I understand what you write about exercise science and health messages. I was very sensitive to these when I first started to recover from anorexia because I was a compulsive exerciser and exercise was the biggest part of my ED. I was told I must stop to avoid another heart attack.

Having worked as a researcher in universities I have recognised that research in 'science world' is underpinned by a complex system of scoring brownie points for winning grants, publishing, disseminating research findings to the public (through mass media) and developing new theories. Journalists often pick up on stories that sound 'wacky' or like a 'breakthrough'.

One has to remember that we are all individuals - and that what suits one person's physiology often doesn't suit another's. Besides, there is no evidence that doing huge amounts of physical activity is compatible with good health. Rather, it carries with it a high risk of injury, over-training syndrome, immune suppression, CFS/ME and possible even premature death.

What's the best gauge of what is the right amount of exercise for you/me? It's how we feel. That phrase 'listen to your body' has worked for me. Following my own and others' crazy exercise rules never worked!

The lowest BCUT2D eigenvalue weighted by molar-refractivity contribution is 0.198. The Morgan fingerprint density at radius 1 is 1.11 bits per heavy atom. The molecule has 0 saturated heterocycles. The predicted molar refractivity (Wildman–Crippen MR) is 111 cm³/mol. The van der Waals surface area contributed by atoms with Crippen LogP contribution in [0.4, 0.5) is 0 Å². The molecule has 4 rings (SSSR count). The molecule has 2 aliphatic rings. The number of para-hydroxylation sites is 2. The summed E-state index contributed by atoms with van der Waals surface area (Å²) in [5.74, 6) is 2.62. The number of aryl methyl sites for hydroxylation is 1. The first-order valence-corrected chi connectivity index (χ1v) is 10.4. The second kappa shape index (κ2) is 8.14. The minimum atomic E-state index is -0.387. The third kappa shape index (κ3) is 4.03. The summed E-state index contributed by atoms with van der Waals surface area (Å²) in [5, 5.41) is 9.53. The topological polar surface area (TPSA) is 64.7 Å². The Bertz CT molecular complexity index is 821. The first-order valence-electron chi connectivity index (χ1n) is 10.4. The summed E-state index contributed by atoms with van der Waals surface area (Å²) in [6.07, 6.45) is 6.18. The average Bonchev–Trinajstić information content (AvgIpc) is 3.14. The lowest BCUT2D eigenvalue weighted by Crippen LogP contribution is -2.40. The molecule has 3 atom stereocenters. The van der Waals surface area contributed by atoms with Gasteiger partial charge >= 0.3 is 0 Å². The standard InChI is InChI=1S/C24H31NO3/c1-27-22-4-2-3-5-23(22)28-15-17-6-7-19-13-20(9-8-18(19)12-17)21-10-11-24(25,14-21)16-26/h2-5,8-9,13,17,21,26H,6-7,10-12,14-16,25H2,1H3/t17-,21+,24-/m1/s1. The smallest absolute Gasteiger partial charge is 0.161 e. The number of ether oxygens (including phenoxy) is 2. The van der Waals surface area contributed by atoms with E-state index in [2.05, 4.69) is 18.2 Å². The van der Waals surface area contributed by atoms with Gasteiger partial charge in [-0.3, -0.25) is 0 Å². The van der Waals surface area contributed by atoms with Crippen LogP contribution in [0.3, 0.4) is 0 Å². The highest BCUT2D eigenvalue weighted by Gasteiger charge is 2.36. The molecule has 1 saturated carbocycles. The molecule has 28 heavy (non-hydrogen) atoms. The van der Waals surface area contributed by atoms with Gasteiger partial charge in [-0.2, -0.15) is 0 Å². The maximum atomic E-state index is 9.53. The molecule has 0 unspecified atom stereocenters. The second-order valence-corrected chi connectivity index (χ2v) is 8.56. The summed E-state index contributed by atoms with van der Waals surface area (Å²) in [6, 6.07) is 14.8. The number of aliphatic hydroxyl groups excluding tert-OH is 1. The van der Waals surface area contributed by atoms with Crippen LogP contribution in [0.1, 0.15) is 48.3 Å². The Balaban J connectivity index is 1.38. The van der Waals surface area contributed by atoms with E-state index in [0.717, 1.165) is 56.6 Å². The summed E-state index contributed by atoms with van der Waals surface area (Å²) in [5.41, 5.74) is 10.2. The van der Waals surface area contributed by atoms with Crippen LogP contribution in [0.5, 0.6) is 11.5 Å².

Hannah Siegle said...

Whenever I see people out there exercising I feel an amazing amount of guilt and longing that I'm not out there doing it too. I'm not allowed to exercise per my treatment team and while I have mentally adapted to this it is still hard to talk ED down when I see other people out there doing it. I have to constantly remind myself that what they are doing doesn't apply to me and that I am in a different situation.

I always had to feel like I was doing the most and "win" some crazy contest that only existed in my head. What was the prize? Isolation, loss, destruction, and a waste of 13 years. Evidence of it? Osteoporosis and rebuilding a shattered life and identity at 27.

Katie said...

I'm on a self imposed exercise ban at the moment - I'm taking more time than strictly necessary to recover from an injury, because I don't think I would have gotten injured in the first place if my exercise habits had been healthy for me. It's kind of terrifying and freeing all that once! Like Libby said, I am dreading the influx of adverts over January about new year's resolutions, health and fitness. I don't need to be told that I am unhealthy or lazy because I am neither, but the way the media/health professions portray it, given the amount that I eat and exercise I should be two or three times my size by now :P

Personally I'm most scared of Gok Wan. No way would I get naked on television. Ack!

CG said...

I totally get this. I also feel so bad that you were overexercising in DC and none of us had any idea. I hope you have a less public forum (if that helps) where you can write out and track these things...maybe it would help to catch it earlier next time? Sending lots of love and Christmas well wishes! CG